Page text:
All Things Cumbia

The raw, soulful, ubiquitous sound of cumbia is one that we Angelenos should all be familiar with. Born in the barrios of Colombia in the 1950s, the origins of the cumbia can be traced back even further to the 17th century colonial slave trade from West Africa. The word cumbé in Guinean refers to a specific rhythm and/or a communal, ritual courtship dance. This hybrid style of music and dance is a true mix of African polyrhythms, indigenous gaitas or long flutes, and Spanish lyrics.

Although cumbia spread like wildfire throughout Colombia in the 1950-60s, it passed out of favor by the 1970s, due to various social and economic factors. However, by this time, the seeds had already been sown in neighboring countries like Panama, Venezuela, Cuba, and Peru, traveling as far south as Argentina and Chile, while making its way up north to Mexico.

My guest for this week’s show is a good friend and KPFK’s Global Village radio producer and host, Betto Arcos, who has curated the upcoming Los Angeles Cumbia Festival, which is set to take place next Saturday, February 28. He stops by Rhythm Planet to share his expertise about this vibrant, sensual Latin style of music and dance and to talk about the festival.

Today, cumbia is the most popular dance style throughout all of the Americas, continually evolving as a rich blend of different cultural and musical influences. Handpicked for the LA Cumbia Festival by Betto, this new generation of local, homegrown artists showcases the broad range of cumbia’s uniquely urban sound, from the more traditional sounds of Cartagena, Colombia, to Peruvian chicha (named for the corn-based liquor), a musical style associated with ayahuasca healing rituals that developed in the Amazon that draws heavily from psychedelic rock and the surf guitar sounds of Southern California.

Compared to the music and dance of salsa, I always think of the analogy of Motown to Memphis Soul: salsa, like Motown, sounds produced and more technical; while the Memphis Soul of Al Green or Anne Peebles tends to be more raw, sexy, and soulful.

Featured Artists of the LA Cumbia Festival include:

Eduardo Martinez hails from Cartagena, Colombia, where he learned the traditional cumbia rhythms as a young boy. He has since been working with top groups such as singers Totó la Momposina, Petrona Martinez, and Chelito de Castro. Currently a Master Artist of the Alliance for the California Traditional Arts, Martinez will root us in the original cumbia music form, pulling from the African, Spanish, and indigenous influences.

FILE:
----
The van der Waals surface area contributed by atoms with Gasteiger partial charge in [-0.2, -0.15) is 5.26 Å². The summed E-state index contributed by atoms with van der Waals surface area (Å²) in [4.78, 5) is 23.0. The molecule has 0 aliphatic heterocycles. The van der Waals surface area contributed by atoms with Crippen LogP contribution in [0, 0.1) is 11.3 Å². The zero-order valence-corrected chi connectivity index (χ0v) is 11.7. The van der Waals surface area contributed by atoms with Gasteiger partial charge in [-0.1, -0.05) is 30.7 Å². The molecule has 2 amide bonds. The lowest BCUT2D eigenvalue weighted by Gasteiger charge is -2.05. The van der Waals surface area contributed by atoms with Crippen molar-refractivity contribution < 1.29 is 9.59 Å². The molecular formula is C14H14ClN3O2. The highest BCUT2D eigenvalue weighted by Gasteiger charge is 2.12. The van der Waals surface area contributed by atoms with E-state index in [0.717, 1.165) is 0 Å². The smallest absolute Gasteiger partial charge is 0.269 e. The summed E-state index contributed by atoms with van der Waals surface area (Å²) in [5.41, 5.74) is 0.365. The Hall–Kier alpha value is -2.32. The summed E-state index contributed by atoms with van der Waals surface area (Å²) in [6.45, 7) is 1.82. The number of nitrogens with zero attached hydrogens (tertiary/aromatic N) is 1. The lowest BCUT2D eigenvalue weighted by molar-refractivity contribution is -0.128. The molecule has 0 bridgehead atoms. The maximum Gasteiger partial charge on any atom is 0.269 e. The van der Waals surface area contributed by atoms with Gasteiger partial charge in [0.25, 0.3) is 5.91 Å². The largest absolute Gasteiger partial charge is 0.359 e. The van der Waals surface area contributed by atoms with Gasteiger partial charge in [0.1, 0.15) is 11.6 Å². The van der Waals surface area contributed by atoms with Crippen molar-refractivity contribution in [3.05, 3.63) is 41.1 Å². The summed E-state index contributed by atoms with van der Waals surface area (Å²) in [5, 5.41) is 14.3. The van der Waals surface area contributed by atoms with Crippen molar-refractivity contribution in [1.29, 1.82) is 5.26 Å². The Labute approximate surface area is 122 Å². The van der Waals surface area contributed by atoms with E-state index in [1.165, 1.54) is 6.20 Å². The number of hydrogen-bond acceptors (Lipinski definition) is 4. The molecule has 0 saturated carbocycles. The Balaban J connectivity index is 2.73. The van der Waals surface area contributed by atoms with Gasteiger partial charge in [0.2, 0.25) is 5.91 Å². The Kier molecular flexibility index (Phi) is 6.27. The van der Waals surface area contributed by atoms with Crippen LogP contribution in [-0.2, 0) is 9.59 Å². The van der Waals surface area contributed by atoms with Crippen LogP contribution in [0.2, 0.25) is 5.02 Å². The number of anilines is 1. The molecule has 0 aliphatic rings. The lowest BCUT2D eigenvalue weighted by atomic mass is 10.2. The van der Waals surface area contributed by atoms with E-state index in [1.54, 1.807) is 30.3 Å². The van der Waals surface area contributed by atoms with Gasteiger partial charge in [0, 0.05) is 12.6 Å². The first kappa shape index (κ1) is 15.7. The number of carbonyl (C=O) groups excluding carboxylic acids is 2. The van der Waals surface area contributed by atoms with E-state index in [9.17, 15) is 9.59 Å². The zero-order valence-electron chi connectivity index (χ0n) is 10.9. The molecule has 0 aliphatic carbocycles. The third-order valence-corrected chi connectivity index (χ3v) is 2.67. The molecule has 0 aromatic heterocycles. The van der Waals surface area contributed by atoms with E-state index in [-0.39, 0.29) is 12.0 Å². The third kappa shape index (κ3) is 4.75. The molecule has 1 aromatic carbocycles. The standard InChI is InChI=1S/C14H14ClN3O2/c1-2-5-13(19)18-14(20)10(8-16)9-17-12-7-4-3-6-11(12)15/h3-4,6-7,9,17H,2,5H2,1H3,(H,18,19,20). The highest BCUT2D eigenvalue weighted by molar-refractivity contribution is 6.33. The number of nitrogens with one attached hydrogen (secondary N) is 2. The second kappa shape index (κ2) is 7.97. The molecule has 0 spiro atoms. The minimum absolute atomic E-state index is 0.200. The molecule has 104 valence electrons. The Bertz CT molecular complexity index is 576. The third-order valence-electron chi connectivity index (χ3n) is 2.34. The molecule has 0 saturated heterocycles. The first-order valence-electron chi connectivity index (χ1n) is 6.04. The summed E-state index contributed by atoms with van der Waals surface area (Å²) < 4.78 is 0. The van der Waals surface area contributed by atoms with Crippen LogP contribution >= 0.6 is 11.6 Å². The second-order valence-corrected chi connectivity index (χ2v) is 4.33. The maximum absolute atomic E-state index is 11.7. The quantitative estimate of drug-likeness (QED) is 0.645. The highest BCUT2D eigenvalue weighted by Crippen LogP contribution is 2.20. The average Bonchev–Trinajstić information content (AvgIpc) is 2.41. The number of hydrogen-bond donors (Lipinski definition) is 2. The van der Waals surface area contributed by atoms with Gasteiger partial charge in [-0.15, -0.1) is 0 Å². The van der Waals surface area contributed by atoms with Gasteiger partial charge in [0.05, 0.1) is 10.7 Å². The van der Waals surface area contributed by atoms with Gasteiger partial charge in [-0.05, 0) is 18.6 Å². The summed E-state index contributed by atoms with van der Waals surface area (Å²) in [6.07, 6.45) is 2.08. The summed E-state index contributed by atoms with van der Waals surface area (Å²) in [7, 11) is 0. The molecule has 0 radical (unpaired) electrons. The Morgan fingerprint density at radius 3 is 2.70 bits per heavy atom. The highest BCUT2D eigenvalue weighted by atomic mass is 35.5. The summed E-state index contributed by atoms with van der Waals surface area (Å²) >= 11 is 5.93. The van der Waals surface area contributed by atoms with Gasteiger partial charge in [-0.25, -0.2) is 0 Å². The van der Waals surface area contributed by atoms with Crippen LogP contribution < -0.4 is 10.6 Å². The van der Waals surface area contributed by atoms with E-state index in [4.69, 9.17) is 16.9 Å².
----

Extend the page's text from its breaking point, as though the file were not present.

La Chamba is colloquial Spanish for ‘work’—a name this band touts as a proud expression of its LA working class roots.’ Forged through a shared love for Peruvian chicha music with its deep Amazonian groove and psychedelic feel, along with its personal and social messages, La Chamba recalls Peru’s musical golden age of the 1960–70s. La Chamba will be joined onstage by the legendary chicha guitarist, José Luis Carballo.

Viento Callejero means ‘a street breeze.’ This popular, LA-based indie cumbia outfit reinvents the classic cumbia standards of the legendary Colombian folkloric music composer and arranger, Lucho Bermúdez. By combining cumbia’s rhythmic and melodic pulses with elements of merengue, reggae, dancehall, funk, and rock, this trio create their own fresh new, rootsy, urban sound that will surely get you in the groove!

Buyepongo literally translates to mean ‘to cause a ruckus,’ which is exactly what these guys do. With the guaracha and drum at the core of their colorful, vibrant sound, Buyepongo takes its cues from the traditional roots music of Colombia, Haiti, Belize, Honduras, and the Dominican Republic, fusing together merengue, punta, and cumbia with the sounds of our own local LA music culture: undeground hip hop, reggae, jazz, and funk.

The Los Angeles Cumbia Festival is part of the inaugural Aratani World Series of wonderful concerts presented as a co-production of the World Festival of Sacred Music and the Japanese American Community Cultural Center (JACCC). The celebration kicks off at 4 PM live DJs and food trucks in the JACCC Plaza, as well as a pre-performance conversation about cumbia with Betto Arcos himself. For tickets and further details about next Saturday’s LA Cumbia Festival, please click here.

Rhythm Planet Playlist: 02/20/15

  1. Eduardo Martinez y su Palo Cuero / “Cumbia – Puya Nega” / Eduardo Martinez y su Palo Cuero / Independent
  2. La Chamba / “Araña” / Araña EP / Independent
  3. Viento Callejero (feat. Hector Guerra) / “Arroz con Coco” / Viento Callejero/ Independent
  4. Buyepongo / “Maestros” / Maestros Cumbia House Mix / Independent





Tom Schnabel